Saving money can be stressful, especially if you’re starting from scratch or haven’t always been diligent about doing so. As Business Insider reported in August 2020, the average American family has about $40,000 in savings, but this number can be vastly affected by a person’s age, race, or familial status. (For example, the average Black American had $8,600 in savings, per BI’s report; by contrast, the average white American had $51,400 in savings. Pervasive, systemic issues like wage gaps along gender and racial lines can contribute to this in myriad ways.) And while it can be easy to feel despair at headlines that allege how much money someone “should have” in savings by an arbitrary age, it’s possible to take meaningful steps today to save just a little bit more money.
Take, for example, this simple tip that came up time and time again when I asked friends and Apartment Therapy readers about their favorite savings hack. In short, they all recommended setting up your savings account at a separate institution from where you typically handle your checking.
As Folu, the creator of the Unsnackable newsletter, told Apartment Therapy, doing so helps keep your savings out of sight and out of mind, so you’re less tempted to dip into it for any old thing. “I grew up in a family that was big on budgeting and financial responsibility so my parents had me making budget spreadsheets from when I was in middle school but budgeting as a grown up is so much harder because there are always fun things to buy and unexpected expenses,” she said. “I learned that hiding a bit of money in a place where I wouldn’t see it every day helped me to slowly feel like I could have a cushion in case anything bad happened, and also gave me room to save towards my other, less serious goals like traveling.”
Alyssa, a reader who learned this trick from her mom, agrees that it helps funds add up — especially if you set your direct deposit up at work so that a portion of every paycheck automatically goes to that account. “This is scaleable!” she notes. “In the beginning I would put $50, maybe $100 a month. It was very easy to do, and I was glad to have it for ‘oh crap’ expenses.” Because, hey! Life happens, and it’s good to have a cushion for those unforeseen problems.
Alyssa has since migrated all of her accounts to one bank because she feels more comfortable with her savings habits, but the switch wasn’t made without careful consideration. “By that point I was in the habit of ignoring my savings,” she said. “Plus, I’m pretty sure those savings helped me pay for my first Real Adult Vacation… at 29.”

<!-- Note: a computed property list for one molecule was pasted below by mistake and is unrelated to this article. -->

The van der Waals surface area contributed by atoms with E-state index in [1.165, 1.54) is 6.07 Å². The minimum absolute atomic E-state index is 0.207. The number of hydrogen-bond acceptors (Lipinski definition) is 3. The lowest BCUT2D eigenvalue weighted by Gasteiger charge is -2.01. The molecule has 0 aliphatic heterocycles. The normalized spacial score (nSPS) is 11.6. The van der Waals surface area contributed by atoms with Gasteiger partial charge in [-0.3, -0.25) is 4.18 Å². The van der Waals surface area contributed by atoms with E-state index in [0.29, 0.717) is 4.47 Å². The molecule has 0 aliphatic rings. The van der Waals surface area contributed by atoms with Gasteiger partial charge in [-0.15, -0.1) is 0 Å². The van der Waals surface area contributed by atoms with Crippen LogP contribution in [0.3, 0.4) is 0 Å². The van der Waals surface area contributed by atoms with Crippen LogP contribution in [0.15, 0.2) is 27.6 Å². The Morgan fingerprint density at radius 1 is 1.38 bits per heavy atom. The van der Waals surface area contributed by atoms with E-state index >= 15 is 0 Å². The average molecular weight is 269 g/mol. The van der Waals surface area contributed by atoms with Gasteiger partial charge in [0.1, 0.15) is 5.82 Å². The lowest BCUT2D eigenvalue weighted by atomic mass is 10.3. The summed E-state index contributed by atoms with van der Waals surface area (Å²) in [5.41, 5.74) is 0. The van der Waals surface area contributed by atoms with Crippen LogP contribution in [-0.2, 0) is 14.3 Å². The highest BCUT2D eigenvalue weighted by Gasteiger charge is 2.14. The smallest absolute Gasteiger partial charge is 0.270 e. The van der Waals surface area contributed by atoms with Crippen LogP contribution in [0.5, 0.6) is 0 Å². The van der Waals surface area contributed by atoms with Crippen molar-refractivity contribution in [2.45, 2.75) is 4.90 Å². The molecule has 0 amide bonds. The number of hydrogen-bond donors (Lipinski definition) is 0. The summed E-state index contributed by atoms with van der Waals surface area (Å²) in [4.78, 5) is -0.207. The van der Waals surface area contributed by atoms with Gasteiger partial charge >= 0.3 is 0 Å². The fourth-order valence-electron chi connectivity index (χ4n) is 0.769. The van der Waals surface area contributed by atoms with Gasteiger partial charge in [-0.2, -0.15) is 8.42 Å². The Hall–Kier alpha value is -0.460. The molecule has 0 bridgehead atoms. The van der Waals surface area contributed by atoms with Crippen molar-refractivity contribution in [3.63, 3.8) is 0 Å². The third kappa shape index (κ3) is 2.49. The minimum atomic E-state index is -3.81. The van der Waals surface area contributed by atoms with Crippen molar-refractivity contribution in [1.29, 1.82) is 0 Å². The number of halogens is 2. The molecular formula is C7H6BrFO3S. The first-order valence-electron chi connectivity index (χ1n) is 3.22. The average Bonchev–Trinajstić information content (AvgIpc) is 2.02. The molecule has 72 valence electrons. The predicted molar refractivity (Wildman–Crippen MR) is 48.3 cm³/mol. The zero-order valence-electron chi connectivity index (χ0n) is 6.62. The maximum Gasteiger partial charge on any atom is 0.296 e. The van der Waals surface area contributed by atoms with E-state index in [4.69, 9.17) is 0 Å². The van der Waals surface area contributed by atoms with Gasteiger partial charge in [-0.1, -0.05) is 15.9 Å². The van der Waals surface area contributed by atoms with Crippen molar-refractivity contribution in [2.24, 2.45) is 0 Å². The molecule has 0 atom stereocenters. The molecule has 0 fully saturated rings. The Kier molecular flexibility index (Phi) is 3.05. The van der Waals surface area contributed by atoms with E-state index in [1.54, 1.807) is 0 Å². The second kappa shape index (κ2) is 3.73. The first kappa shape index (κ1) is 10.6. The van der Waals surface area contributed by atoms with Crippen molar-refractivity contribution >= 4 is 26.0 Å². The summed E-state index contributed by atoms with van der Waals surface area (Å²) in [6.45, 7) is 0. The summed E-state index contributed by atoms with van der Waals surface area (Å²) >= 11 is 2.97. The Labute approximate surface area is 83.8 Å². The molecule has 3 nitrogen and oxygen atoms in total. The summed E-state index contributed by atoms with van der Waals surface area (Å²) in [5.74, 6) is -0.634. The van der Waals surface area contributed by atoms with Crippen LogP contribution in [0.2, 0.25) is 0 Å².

And another reader, Yahaira, promises that you likely won’t even notice the savings being siphoned off into another account — and if things are tight one month, you can always adjust how much you save, or even use the account. (That’s what it’s there for, after all!) “I chose to put 20 percent into my savings and although I would dip into it when things got tight, I was still able to save enough money to get me through an unemployment phase,” she says of her first foray into building a savings account. “Right now, I am not saving because I can’t afford it but I plan to do it once some debt goes down.”
It’s always important to read the fine print of any bank before you open up a new account, and check for any potential fees. If you keep a certain amount of money in your account, or make a certain number of deposits into the account, some banks will waive these charges, so keep an eye out for what makes the most sense for you.
As for how much you save each month, that will depend on your income, debt, and what kinds of savings goals you have. As a general rule, many experts recommend saving 20 percent of each paycheck, but that might vary based on things such as cost of living, or whether you’re self-employed or a freelancer. And if you’re really unsure about how to get started with savings, you can always talk to an accountant about your options.